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Saskatchewan Teachers’ Federation and provincial government eager to negotiate new contract

After an announcement Wednesday evening that the Saskatchewan Teachers’ Federation and the provincial government will be returning to the bargaining table, STF president Samantha Becotte is “cautiously optimistic” about the future.

The STF announced they will be suspending all job action, including Thursday’s planned suspension of lunchroom services as contract negotiations resume.

“We are ready to negotiate all through the day, all through the night if needed, to reach an agreement with this government,” Becotte said. “We’re looking forward to the discussions that will begin on Monday and are feeling cautiously optimistic that we will finally be able to engage in real negotiations.”

The two sides are scheduled to meet on Monday, Feb. 12 in Saskatoon for two days.

On Wednesday, Education Minister Jeremy Cockrill announced in a social media video that the province has authorized the Government-Trustee Bargaining Committee (GTBC) to offer a new mandate for teachers.

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Teachers and the provincial government have been butting heads over a new contract agreement, with one of the main sticking points over classroom size and complexity.

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Becotte said she’s disappointed the mandate’s announcement has come this late but is happy it’s happening sooner rather than later.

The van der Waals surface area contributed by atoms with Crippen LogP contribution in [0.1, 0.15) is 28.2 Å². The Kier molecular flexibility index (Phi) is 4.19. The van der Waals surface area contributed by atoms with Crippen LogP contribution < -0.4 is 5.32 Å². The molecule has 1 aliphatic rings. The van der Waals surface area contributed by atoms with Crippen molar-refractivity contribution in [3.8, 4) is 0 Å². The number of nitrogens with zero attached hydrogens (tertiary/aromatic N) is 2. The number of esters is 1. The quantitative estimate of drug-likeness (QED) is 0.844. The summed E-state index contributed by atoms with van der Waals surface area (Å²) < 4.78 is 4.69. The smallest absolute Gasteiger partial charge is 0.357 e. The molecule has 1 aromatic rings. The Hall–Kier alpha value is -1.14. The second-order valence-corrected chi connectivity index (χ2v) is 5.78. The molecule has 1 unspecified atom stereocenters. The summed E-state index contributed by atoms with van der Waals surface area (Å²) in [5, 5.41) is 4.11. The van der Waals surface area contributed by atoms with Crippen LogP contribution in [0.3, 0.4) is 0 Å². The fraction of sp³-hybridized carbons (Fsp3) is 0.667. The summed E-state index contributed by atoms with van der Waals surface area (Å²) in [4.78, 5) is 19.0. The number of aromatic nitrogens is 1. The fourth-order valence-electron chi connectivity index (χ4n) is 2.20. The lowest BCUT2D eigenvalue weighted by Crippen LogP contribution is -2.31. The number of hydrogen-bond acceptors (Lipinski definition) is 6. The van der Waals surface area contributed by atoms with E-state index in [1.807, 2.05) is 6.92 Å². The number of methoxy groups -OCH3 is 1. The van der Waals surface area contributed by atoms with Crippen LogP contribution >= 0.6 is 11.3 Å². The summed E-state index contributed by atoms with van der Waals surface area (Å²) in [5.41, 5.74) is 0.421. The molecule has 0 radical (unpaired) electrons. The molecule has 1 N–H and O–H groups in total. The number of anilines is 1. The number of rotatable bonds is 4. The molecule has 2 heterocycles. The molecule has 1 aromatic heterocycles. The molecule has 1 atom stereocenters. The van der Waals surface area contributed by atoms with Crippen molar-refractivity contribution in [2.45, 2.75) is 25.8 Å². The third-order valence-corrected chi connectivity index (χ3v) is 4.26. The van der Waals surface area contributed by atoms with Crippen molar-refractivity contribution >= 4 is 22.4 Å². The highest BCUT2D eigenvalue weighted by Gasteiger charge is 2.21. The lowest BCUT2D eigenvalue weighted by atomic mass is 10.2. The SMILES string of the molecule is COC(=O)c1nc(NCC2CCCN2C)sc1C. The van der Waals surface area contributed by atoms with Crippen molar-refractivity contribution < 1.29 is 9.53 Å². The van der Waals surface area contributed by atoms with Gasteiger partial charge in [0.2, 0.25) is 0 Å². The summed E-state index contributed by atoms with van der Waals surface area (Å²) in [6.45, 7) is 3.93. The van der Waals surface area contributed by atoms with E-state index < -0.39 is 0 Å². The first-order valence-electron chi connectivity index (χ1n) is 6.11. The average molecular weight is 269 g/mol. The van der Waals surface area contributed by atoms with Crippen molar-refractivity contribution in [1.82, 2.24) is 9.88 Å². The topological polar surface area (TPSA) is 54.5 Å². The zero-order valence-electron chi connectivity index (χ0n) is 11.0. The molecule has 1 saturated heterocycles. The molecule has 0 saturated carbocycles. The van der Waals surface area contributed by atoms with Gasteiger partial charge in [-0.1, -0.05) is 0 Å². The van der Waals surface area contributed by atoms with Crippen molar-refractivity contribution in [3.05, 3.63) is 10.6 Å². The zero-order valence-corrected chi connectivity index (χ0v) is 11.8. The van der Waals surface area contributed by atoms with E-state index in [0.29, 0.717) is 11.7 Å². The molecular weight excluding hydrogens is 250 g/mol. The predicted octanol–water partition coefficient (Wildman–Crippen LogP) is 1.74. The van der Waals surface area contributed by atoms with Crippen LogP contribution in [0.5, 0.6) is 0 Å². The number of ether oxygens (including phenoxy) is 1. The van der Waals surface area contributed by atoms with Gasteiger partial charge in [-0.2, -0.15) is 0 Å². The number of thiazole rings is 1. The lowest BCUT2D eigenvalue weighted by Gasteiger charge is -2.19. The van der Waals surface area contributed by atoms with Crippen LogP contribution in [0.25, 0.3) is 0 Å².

And while the GTBC has been given a new mandate, education minister Jeremy Cockrill said the province is holding firm on its stance regarding class sizes and complexity, saying these issues are best dealt with by local school divisions.

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“There’s varying situations on what classrooms look like,” Cockrill said Thursday. “That’s why we leave it to school divisions and school communities to try and say, ‘OK, if there’s a classroom of (40 children), how do we add additional supports to support the teacher and make sure that kids in that classroom have the supports that they need to be successful and get a quality education?’”

It’s a statement Becotte hopes they reconsider, or the negotiations could be short-lived.

“If we’re not able to reach an agreement over those two days, further sanction action may be announced following the dates,” Becotte said. “The top priorities of teachers have not changed. We need to see improvements to teachers’ compensation, and we need to see improvements to students’ learning conditions and teachers working conditions.”

Cockrill said there are plans for increased investments heading into the next budget.

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“We want a quality education system in this province because we want our next generation to be able to participate in what we think is going to be some pretty exciting growth in the province over the next several decades,” Cockrill explained.

For Becotte, there is no reason promises like that could not be included in their next contract.

“If those commitments are real and we should be able to expect investments to last over a longer term, I don’t know why they might be hesitant to include them in an agreement where they can be held accountable,” Becotte argued. “We have been very clear that we cannot allow for these issues to be pushed off to a committee or to accept any empty promises of future investment. Students and teachers need real commitments, and they need them now.”

Moving forward, both sides say they hope they can begin coming to an agreement next week. If neither side budges, more job action could be on the way.

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